Moreover, for initiatives to be successfully adopted, Dan Platten (Health, Safety, Security & Wellbeing Director at SCS Railways) stresses the importance of “selling the why” to all levels (from management to frontline workers). “Once you have buy-in, you’ll see the right behaviours. That’s critical as technology alone won’t make the workplace safe.”

Sergey Kharitich (Global HSE Director at Nordgold) agreed, adding that it’s imperative to thank people for their feedback, even if it’s non-voluntary, as it has a positive response.

When asked how to manage detractors, Dan recommended to keep them close, “get the skeptics on board, win them over and they’ll be your biggest champion”

The panel concluded with a reiteration of the importance of ongoing communication. By closing the feedback loop - by sharing how information is used – trust is built, a key component of successful relationships and therefore projects.

Organizational culture outweighs rules

“It’s 2020, and traditional thinking is no longer valid,”said Kevin Furniss, Head of Corporate Safety at Danish logistics company Maersk.

Reducing the rules can improve safety, he said. It’s organizational culture that makes the difference.

Be prepared

Steve Bolton (Research Director at Verdantix) was joined on a panel by experts including Jane Austin (Group Director HSE at Qinetiq) and Igor Milic (Digitalization Senior Expert at the MOL Group) to discuss how best to prepare an organization for projects.

Recommendations included:

  • Clarify the purpose of the project
  • Use the language your stakeholders use
  • Demonstrate organizational commitment from the top

    Igor shared a cautionary tale, concluding: “Don’t innovate for innovation’s sakeotherwise you’ll end up with dozens of separate tools.” Make sure you check the business objective and ask why.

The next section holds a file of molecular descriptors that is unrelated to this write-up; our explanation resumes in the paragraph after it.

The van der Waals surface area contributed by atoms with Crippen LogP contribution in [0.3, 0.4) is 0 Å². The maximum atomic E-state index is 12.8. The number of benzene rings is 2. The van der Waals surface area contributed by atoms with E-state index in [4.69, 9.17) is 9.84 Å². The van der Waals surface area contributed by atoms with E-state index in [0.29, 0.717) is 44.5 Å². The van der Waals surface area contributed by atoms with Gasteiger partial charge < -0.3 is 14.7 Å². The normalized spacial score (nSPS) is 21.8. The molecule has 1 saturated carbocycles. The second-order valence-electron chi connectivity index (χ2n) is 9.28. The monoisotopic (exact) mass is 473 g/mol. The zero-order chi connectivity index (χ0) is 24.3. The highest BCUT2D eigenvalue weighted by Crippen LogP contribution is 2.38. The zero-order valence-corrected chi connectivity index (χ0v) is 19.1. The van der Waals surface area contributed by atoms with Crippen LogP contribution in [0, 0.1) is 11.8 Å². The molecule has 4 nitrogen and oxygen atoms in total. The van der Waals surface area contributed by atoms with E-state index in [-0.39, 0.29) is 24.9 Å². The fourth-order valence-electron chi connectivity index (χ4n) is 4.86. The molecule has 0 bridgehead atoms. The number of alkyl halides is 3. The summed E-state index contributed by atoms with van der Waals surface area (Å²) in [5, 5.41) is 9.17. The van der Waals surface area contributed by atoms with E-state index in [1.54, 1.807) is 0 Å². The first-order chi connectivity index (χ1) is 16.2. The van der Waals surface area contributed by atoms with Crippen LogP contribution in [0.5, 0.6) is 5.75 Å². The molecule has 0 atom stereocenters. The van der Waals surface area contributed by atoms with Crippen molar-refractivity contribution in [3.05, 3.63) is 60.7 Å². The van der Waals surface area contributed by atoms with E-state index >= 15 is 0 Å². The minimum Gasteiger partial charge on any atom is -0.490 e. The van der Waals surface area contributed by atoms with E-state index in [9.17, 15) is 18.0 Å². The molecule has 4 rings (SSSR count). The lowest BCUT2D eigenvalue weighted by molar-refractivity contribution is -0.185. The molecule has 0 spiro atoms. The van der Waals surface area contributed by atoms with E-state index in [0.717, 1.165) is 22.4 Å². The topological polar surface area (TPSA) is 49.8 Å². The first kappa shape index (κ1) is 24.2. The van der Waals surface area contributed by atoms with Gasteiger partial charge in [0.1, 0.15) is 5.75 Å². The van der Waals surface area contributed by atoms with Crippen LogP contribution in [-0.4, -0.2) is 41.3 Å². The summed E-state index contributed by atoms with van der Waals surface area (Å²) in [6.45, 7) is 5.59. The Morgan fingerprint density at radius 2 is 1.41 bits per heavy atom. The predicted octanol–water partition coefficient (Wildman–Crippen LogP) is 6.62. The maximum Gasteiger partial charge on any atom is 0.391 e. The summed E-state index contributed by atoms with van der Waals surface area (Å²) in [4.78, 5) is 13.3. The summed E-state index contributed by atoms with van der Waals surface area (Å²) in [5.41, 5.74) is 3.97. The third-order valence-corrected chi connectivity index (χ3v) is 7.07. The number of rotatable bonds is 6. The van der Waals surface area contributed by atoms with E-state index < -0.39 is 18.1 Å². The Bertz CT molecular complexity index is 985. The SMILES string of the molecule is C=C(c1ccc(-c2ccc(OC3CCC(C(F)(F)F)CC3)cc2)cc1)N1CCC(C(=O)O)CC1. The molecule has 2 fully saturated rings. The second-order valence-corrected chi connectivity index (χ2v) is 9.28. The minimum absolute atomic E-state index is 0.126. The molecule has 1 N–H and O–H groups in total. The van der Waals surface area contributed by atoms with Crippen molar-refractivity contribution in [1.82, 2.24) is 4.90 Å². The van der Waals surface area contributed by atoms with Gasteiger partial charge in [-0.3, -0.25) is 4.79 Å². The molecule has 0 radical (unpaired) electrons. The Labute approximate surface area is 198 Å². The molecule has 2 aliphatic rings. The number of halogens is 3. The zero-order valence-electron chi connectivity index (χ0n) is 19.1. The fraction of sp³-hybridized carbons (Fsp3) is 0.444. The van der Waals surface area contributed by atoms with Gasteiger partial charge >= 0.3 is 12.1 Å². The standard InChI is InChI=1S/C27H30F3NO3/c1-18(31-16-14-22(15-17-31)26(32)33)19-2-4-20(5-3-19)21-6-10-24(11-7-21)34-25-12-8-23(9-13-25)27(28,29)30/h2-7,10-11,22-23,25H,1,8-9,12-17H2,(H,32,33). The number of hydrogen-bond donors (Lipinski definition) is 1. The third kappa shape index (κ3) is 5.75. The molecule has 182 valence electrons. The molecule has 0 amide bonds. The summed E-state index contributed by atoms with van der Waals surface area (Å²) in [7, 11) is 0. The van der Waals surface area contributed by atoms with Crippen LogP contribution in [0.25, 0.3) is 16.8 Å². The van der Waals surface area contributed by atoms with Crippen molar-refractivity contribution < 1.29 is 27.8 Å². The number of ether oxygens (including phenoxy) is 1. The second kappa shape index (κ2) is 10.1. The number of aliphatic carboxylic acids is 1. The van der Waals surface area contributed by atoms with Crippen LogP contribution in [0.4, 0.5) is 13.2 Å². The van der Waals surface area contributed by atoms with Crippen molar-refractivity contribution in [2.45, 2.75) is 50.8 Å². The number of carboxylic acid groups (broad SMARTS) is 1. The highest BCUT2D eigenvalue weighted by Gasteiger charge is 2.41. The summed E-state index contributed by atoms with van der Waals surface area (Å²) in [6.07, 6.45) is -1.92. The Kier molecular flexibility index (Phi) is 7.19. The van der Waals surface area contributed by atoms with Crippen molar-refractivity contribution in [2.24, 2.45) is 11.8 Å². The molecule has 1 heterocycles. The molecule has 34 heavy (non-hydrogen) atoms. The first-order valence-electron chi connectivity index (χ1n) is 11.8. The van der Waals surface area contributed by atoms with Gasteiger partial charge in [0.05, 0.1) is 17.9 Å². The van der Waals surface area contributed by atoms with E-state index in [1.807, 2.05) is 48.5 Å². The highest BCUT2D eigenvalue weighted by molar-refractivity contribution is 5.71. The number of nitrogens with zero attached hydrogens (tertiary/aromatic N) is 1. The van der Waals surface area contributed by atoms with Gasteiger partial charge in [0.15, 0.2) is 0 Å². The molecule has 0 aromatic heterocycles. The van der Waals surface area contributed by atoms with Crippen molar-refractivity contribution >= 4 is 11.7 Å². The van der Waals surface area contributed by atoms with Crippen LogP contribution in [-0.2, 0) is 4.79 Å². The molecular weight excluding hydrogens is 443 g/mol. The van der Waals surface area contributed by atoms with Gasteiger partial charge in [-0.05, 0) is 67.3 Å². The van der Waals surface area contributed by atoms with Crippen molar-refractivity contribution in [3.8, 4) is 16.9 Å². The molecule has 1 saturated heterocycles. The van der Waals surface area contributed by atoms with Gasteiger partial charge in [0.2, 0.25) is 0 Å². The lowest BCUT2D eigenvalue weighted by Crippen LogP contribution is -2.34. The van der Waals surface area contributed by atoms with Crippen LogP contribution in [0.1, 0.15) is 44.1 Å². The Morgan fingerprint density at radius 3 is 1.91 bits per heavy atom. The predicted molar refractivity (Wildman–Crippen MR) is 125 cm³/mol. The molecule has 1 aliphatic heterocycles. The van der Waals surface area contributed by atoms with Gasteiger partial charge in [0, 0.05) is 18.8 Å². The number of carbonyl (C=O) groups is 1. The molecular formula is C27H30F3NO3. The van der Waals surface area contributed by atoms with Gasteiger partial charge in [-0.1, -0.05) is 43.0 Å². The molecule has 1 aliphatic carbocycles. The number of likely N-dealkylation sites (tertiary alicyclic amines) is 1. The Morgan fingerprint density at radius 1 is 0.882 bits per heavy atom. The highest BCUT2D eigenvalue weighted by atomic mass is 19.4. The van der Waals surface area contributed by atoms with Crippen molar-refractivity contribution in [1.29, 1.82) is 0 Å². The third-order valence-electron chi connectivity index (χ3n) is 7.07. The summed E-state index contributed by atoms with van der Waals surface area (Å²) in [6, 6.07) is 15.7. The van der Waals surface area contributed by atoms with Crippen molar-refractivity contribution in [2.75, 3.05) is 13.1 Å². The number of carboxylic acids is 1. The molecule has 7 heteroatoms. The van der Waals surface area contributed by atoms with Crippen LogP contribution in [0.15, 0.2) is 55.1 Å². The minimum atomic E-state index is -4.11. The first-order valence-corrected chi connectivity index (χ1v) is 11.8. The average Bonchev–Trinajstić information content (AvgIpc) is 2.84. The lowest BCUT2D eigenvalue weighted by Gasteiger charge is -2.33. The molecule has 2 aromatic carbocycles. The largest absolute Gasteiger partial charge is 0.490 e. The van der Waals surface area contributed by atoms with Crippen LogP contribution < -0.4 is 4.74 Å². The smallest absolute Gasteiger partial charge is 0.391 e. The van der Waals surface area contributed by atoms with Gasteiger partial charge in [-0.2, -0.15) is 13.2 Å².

Key take-away from Jane, “once you’re clear about what you want to achieve, engage the right people with the right language.”

    Shape an effective digital twin strategy

    On a panel led by Malavika, experts discussed the growing popularity of ‘digital twin’ technology. Malavika explained that a digital twin is a computer model, a digital replica of a physical asset such as an industrial facility. By integrating data via the model, you a can monitor operations in close to real-time, and go through various scenarios.

    The greatest potential benefits of digital twins are considered to be:

    • Safer operations
    • Plant-wide productivity improvements
    • Big savings on maintenance programs
    Poll 2

    Shape your environment, health, safety and quality culture

    Ratna Morjaria (Global EHS Director at Evonik) shared highlights and challenges from Evonik’s roll out of a global EHS system.

    • Leverage experts – use independent research to support decision making and consultants to fill skill or experience gaps
    • Be realistic with time commitments – it’s a challenge to be “all in” if you have a day job. So create a schedule and allow adequate time for parties to give feedback and any training requirements
    • Be transparent in company meetings – admit failures and share wins
    • Become champions for change – and don’t assume others will automatically be on board.
    • Choose technology that serves your purpose – “The tool is a facilitator. Until you tell people why, they won’t be able to join you on the journey”, Ratna said.